State machine replication and the modern exchange

Electronic exchanges play an important role in the world’s financial system, acting as focal points where actors from across the world meet to trade with each other.

But building an exchange is a difficult technical challenge, requiring high transaction rates, low, determinstic response times, and serious reliability.

We’ll look at the question of how to design an exchange through the lens of Concord, a system for building exchange-like systems that was developed at Jane Street. Concord is designed from the ground up around state machine replication, a classic distributed systems technique.

This choice has profound affects on the resulting system, providing a simple framework for building a reliable platform, while at the same time requiring very careful performance engineering to make it work effectively. We’ll discuss the pros and cons of the design, and consider the lessons it provides for other transaction processing systems.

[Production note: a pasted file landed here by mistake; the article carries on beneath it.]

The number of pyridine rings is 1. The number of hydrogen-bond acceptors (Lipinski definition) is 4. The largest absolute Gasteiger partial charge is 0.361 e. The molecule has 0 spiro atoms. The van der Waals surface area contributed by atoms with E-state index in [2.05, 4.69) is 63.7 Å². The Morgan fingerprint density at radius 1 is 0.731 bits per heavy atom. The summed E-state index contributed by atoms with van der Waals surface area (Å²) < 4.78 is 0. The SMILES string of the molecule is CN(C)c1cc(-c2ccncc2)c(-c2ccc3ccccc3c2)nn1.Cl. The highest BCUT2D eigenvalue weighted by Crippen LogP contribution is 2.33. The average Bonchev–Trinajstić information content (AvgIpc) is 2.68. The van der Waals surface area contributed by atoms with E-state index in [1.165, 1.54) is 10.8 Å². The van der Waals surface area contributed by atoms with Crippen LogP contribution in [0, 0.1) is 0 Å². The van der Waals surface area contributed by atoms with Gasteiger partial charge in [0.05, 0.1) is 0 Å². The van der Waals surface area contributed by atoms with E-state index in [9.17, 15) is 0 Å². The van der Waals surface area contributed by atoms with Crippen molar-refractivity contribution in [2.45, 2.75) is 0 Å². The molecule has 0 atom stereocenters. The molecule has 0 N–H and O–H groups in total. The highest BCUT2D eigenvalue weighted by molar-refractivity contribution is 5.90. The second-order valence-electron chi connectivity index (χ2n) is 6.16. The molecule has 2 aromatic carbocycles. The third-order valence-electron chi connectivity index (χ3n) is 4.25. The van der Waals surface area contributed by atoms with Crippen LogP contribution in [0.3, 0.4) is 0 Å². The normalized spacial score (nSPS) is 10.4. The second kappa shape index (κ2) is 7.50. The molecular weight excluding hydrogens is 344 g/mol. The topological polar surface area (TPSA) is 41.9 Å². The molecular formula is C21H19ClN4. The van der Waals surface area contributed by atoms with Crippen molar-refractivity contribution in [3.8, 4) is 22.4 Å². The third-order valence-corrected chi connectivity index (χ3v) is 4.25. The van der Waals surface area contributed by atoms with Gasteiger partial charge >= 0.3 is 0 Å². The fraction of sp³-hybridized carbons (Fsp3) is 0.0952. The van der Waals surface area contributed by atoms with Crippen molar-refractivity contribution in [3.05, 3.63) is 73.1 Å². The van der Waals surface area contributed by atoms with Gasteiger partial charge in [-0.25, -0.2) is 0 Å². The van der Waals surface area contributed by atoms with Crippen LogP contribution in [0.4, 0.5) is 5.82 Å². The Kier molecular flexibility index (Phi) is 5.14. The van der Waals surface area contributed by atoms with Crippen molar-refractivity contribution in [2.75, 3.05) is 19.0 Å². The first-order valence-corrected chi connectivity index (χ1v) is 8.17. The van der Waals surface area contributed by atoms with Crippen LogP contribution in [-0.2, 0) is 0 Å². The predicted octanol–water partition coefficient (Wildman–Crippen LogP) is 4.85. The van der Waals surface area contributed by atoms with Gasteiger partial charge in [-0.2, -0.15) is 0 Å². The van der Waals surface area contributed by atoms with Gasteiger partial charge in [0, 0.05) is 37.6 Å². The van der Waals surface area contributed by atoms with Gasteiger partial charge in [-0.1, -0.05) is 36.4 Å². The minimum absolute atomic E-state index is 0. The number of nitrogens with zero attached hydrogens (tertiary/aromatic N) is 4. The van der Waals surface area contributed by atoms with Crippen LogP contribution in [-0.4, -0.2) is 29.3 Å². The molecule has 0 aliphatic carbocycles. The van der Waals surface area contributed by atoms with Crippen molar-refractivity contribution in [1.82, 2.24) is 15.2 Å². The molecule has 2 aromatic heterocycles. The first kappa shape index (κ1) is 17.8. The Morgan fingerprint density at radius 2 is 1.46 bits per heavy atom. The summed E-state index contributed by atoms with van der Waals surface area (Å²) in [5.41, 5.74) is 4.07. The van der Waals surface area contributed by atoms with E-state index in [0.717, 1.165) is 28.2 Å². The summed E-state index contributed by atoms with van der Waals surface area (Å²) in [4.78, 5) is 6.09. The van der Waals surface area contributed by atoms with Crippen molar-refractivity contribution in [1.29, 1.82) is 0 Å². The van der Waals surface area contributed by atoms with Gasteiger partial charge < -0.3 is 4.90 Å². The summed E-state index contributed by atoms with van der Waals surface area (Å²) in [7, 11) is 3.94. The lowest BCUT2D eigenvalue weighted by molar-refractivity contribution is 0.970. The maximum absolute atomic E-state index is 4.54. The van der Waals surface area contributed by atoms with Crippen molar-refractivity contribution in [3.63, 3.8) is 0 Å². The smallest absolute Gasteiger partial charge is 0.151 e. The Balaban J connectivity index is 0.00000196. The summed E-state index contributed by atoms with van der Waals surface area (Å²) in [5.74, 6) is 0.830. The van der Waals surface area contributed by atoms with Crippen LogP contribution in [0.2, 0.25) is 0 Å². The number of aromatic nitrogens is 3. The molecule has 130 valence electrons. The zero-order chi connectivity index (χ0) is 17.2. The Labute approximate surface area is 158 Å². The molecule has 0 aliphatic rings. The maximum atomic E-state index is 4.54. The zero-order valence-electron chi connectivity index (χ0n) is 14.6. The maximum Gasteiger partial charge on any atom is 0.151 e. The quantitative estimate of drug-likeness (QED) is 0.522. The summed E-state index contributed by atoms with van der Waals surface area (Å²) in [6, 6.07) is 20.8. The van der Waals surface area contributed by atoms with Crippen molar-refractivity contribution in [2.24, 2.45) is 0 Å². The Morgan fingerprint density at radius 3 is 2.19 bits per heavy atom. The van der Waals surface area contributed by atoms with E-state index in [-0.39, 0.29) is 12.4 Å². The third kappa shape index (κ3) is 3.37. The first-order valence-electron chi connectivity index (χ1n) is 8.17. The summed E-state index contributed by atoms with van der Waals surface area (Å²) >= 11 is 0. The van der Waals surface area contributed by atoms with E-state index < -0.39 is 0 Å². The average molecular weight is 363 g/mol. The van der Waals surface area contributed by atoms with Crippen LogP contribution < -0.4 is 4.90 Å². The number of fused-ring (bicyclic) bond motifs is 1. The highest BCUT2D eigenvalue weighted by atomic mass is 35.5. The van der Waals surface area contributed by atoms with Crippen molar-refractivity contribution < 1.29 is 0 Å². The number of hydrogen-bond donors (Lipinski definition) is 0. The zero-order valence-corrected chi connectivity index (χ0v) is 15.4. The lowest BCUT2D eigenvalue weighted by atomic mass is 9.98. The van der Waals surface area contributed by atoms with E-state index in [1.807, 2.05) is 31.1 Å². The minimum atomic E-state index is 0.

Yaron Minsky got his BA in Mathematics from Princeton and his PhD in Computer Science from Cornell, where he studied distributed systems. He joined Jane Street in 2003, where he started out developing quantitative trading strategies, going on to found the firm’s quantitative research group. He introduced OCaml to the company and managed the transition to using OCaml for all of its core infrastructure, turning Jane Street into the world’s largest industrial user of the language. In the meantime, he’s been involved in many different aspects of Jane Street’s technology stack, including trading and risk systems, developer tools, and user-interface toolkits. Yaron has lectured, blogged and written about programming for years, with articles published in Communications of the ACM and the Journal of Functional Programming, and is co-author of the book Real World OCaml.